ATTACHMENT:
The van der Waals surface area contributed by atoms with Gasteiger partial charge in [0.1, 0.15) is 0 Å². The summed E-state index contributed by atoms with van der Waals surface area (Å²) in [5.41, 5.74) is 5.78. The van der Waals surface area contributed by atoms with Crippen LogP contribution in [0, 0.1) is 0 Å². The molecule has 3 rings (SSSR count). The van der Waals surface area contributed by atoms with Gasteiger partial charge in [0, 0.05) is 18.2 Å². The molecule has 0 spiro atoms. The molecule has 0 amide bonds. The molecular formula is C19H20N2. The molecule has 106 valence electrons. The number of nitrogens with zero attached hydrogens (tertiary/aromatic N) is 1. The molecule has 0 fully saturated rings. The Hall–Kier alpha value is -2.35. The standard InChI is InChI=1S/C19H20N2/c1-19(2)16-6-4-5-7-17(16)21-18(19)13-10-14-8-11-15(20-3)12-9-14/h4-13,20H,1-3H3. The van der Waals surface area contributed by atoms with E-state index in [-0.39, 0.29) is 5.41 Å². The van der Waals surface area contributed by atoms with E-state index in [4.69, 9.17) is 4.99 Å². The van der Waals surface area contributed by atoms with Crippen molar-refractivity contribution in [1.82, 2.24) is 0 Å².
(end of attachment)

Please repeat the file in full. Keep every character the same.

The van der Waals surface area contributed by atoms with Gasteiger partial charge in [0.1, 0.15) is 0 Å². The summed E-state index contributed by atoms with van der Waals surface area (Å²) in [5.41, 5.74) is 5.78. The van der Waals surface area contributed by atoms with Crippen LogP contribution in [0, 0.1) is 0 Å². The molecule has 3 rings (SSSR count). The van der Waals surface area contributed by atoms with Gasteiger partial charge in [0, 0.05) is 18.2 Å². The molecule has 0 spiro atoms. The molecule has 0 amide bonds. The molecular formula is C19H20N2. The molecule has 106 valence electrons. The number of nitrogens with zero attached hydrogens (tertiary/aromatic N) is 1. The molecule has 0 fully saturated rings. The Hall–Kier alpha value is -2.35. The standard InChI is InChI=1S/C19H20N2/c1-19(2)16-6-4-5-7-17(16)21-18(19)13-10-14-8-11-15(20-3)12-9-14/h4-13,20H,1-3H3. The van der Waals surface area contributed by atoms with E-state index in [-0.39, 0.29) is 5.41 Å². The van der Waals surface area contributed by atoms with E-state index in [4.69, 9.17) is 4.99 Å². The van der Waals surface area contributed by atoms with Crippen molar-refractivity contribution in [1.82, 2.24) is 0 Å².